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Issue 42, 2015
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Colloidal binary mixtures at fluid–fluid interfaces under steady shear: structural, dynamical and mechanical response

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Abstract

We experimentally study the link between structure, dynamics and mechanical response of two-dimensional (2D) binary mixtures of colloidal microparticles spread at water/oil interfaces. The particles are driven into steady shear by a microdisk forced to rotate at a controlled angular velocity. The flow causes particles to layer into alternating concentric rings of small and big colloids. The formation of such layers is linked to the local, position-dependent shear rate, which triggers two distinct dynamical regimes: particles either move continuously (“Flowing”) close to the microdisk, or exhibit intermittent “Hopping” between local energy minima farther away. The shear-rate-dependent surface viscosity of the monolayers can be extracted from a local interfacial stress balance, giving “macroscopic” flow curves whose behavior corresponds to the distinct microscopic regimes of particle motion. Hopping regions reveal a higher resistance to flow compared to the flowing regions, where spatial organization into layers reduces dissipation.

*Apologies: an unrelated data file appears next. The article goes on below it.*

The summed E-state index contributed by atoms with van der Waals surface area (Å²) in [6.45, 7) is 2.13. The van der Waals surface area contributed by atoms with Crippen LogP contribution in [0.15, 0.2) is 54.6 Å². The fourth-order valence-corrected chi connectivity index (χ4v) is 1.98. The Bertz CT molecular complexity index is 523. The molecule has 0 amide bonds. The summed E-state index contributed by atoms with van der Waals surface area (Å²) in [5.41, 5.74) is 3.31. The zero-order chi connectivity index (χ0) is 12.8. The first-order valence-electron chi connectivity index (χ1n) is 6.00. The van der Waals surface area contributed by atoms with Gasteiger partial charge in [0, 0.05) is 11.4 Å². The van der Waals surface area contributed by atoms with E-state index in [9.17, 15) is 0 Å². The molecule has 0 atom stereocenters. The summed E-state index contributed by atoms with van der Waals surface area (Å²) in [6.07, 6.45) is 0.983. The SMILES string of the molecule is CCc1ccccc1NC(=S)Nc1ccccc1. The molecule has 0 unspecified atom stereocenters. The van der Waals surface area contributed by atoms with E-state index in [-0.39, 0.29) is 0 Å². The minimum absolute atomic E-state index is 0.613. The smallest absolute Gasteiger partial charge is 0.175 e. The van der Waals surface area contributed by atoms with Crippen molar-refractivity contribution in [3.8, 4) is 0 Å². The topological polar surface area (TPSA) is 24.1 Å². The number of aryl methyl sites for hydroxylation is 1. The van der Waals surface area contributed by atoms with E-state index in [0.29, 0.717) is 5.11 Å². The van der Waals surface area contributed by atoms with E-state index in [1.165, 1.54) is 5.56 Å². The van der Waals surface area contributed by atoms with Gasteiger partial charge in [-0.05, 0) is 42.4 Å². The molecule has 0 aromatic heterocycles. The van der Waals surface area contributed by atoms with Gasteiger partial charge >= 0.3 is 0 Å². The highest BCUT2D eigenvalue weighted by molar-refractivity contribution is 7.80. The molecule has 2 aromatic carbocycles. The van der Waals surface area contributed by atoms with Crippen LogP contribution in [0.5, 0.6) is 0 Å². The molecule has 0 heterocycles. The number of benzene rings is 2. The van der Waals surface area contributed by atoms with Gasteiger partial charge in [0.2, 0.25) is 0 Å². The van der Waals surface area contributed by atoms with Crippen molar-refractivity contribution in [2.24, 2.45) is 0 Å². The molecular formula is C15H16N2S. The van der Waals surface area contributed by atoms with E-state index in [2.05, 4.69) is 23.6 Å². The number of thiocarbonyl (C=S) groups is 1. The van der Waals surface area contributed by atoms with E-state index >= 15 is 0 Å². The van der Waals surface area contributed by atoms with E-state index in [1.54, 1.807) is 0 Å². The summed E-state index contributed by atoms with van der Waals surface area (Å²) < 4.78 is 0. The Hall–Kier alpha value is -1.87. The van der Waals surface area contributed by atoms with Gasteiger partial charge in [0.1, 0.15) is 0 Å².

Graphical abstract: Colloidal binary mixtures at fluid–fluid interfaces under steady shear: structural, dynamical and mechanical response

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Publication details

The article was received on 09 Jul 2015, accepted on 01 Sep 2015 and first published on 01 Sep 2015


Article type: Paper
DOI: 10.1039/C5SM01693B
Citation: Soft Matter, 2015,11, 8313-8321
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    Colloidal binary mixtures at fluid–fluid interfaces under steady shear: structural, dynamical and mechanical response

    I. Buttinoni, Z. A. Zell, T. M. Squires and L. Isa, Soft Matter, 2015, 11, 8313
    DOI: 10.1039/C5SM01693B

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